(HealthDay News) — Prospective validation of existing renal cell carcinoma (RCC) prediction models demonstrates a decrease in their predictive ability, according to a study published online June 19 in the Journal of Clinical Oncology.

Andres F. Correa, M.D., from the Fox Chase Cancer Center in Philadelphia, and colleagues validated eight RCC recurrence models and the Tumor, Node, Metastasis (TNM) staging system using data from 1,647 patients with resected, localized, high-grade or locally advanced disease from the ASSURE trial cohort. Model predictive performance was quantified by assessing discriminatory and calibration abilities.

The researchers identified a significant decrease in each model’s predictive ability in prospective validation compared with their original and externally validated discriminatory estimates. The SSIGN model performed best and the UISS model performed worst (C-statistics, 0.688 and 0.556, respectively). Most of the models marginally outperformed standard staging compared with the 2002 TNM staging system (C-index, 0.60). Significant variability was seen for the predictive ability of all models over time, and they were most useful within the first two years of diagnosis.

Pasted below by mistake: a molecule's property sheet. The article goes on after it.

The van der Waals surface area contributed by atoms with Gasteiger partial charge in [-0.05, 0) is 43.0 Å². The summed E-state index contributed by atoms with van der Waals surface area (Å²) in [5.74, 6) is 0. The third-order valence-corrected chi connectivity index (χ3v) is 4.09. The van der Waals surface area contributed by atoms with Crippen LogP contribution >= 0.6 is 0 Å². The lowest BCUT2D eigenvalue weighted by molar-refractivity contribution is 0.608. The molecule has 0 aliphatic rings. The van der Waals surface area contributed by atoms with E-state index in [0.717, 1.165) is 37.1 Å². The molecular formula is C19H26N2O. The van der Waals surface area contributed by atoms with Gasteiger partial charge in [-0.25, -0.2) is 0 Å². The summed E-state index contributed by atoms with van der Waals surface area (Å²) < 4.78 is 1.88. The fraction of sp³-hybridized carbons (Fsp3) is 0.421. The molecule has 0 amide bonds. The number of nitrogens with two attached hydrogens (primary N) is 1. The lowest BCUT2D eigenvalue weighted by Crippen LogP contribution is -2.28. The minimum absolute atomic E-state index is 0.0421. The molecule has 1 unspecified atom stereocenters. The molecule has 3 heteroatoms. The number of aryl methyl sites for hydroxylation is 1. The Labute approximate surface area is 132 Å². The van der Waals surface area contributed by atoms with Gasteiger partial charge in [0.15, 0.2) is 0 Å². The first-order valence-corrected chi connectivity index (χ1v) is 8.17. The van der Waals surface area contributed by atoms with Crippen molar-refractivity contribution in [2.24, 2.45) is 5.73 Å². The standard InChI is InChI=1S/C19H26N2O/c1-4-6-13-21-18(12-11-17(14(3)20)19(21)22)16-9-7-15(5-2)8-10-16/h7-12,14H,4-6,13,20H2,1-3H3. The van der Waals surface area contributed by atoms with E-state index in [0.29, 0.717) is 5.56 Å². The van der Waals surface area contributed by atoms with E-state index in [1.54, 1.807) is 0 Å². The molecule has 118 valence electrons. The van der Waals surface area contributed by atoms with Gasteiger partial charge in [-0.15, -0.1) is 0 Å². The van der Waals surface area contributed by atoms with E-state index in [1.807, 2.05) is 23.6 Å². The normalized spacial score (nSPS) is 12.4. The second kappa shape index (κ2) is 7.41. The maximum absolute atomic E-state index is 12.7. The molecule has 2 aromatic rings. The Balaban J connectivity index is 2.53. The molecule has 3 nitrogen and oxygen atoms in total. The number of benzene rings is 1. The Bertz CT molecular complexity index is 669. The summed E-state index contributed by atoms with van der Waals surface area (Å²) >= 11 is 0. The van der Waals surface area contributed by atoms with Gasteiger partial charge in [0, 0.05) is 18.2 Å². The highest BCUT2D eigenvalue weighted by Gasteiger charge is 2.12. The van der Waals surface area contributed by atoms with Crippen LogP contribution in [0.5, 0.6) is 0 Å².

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“Medicine has come to rely on prognostic models and has put a lot of time and resources into developing them, but they are far less robust than we would have hoped,” a coauthor said in a statement. “In some cases, using these models to predict future events is not much better than the flip of a coin.”

Two authors disclosed financial ties to the pharmaceutical industry.

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